Finding the perimeter using the distance formula only requires you to know the lengths of each side of the shape. Find the perimeter using the distance formula with help from an experienced mathematics professional in this free video clip.

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Finding the perimeter using the distance formula only requires you to know the lengths of each side of the shape. Find the perimeter using the distance formula with help from an experienced mathematics professional in this free video clip.

Part of the Video Series: Math Calculations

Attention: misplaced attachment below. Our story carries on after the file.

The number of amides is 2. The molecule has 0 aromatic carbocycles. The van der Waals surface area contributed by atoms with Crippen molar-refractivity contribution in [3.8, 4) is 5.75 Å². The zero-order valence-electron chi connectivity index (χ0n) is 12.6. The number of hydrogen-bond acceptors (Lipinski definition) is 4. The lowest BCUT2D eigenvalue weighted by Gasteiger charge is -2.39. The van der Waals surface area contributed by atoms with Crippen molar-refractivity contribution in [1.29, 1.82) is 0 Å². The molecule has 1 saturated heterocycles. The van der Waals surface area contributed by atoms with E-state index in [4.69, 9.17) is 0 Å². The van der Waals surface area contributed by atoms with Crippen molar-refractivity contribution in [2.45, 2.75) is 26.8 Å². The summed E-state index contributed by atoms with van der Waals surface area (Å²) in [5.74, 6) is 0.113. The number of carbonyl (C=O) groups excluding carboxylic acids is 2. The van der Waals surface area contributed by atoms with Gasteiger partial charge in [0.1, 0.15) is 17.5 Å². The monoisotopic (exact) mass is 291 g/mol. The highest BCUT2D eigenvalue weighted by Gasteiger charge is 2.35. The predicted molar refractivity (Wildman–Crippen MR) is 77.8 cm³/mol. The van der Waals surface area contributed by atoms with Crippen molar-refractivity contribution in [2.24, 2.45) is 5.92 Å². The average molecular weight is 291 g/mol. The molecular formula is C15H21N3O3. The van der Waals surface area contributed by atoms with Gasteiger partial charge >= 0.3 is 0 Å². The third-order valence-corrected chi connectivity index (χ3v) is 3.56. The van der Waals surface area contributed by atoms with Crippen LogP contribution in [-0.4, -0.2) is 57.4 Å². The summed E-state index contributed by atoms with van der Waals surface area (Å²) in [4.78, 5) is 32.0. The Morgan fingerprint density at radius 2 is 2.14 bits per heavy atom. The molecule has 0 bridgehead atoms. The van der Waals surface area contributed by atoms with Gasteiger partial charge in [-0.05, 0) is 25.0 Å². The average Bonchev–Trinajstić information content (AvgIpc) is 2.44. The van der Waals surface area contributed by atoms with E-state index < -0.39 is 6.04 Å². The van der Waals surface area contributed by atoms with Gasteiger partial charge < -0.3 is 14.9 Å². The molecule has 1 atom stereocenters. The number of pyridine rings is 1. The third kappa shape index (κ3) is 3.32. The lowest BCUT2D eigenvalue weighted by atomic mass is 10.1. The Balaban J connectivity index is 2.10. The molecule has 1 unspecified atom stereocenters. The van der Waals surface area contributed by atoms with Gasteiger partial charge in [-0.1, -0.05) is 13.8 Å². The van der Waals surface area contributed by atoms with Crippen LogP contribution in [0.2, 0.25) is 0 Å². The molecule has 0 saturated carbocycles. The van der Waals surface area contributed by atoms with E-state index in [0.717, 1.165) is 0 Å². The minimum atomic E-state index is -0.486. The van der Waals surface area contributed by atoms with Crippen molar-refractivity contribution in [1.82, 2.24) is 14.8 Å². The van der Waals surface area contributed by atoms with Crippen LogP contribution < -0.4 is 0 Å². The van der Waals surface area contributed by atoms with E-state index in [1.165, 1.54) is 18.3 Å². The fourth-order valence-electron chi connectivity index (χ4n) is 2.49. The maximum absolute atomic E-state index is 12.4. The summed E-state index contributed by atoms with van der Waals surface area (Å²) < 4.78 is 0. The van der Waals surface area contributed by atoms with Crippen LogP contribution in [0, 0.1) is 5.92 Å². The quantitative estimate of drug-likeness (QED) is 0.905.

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Hi, I'm Drew Moyer, and this is how to find perimeter using the distance formula. To find the perimeter we are going to need to use the distance formula to find the lengths of each of the sides of the shape that we are trying to solve for and here we have our shape. It's a triangle so we're going to need to use the distance formula three separate times. So the distance formula is just like this D equals the square root of X2 minus X1 squared plus Y2 minus Y1 squared and to use it all we have to do is plug in the coordinates that we already know. So I'm going to do side A first which you can see is between these two points. So I'm going to plug in negative 2 for this X value, negative 2 minus the X value over here which is 2 squared plus my Y value over here which is negative 1 minus my Y value over here which is 3 and then we just solve. D sub A equals negative 2 minus 2 which is 4 squared plus negative 1 minus 3 which is negative 4 squared. So D sub A equals minus 4 squared which is 16 plus minus 4 squared again, 16 which is the square root of 32 which I can then simplify by pulling out the square root of 16. So I get D sub A equals 4 root 2. And for the next two it's a very similar process. So I'm going to do D sub B equals square root of X2 minus X1 squared plus Y2 minus Y1 squared. And then I just plug in my coordinates for B which you can see I have a 2 minus my X value down here which is 3, 2 minus 3 squared plus Y2 which is 3 and my Y1 which is negative 4. So 3 minus negative 4 squared and then again just simplify, D sub B equals 2 minus 3 which is negative 1 squared plus 3 minus negative 4 which turns into 3 plus 4, 7 squared, D sub B equals negative 1 squared which is 1, 7 squared is 49 and I have D sub B equals root 50 which I can then simplify by pulling out a square root of 25 which is 5 and I'm left with a root 2, so 5 root 2 and then the third process is again very similar, D sub C equals X2 minus X1 squared plus Y2 minus Y1 squared and I'm plugging in for side C which I have a minus 2 minus 3 squared and over here for Y I've got a minus 1 and minus negative 4 squared. D sub C equals minus 2 minus 3 which is a minus 5 squared plus negative 1 minus negative 4 which would be plus 4 so 3 squared. D sub C equals negative 5 squared is 25, 3 squared is 9, D sub C equals 25 plus 9 which is 34. So now to use the perimeter all I have to do is add up each of these three and I've got 5, root 2 plus 4 root 2 plus root 34 and I can simplify these to get 9 root 2 plus root 34. So there it is. Again, I'm Drew Moyer, and this is how to find perimeter using the distance formula.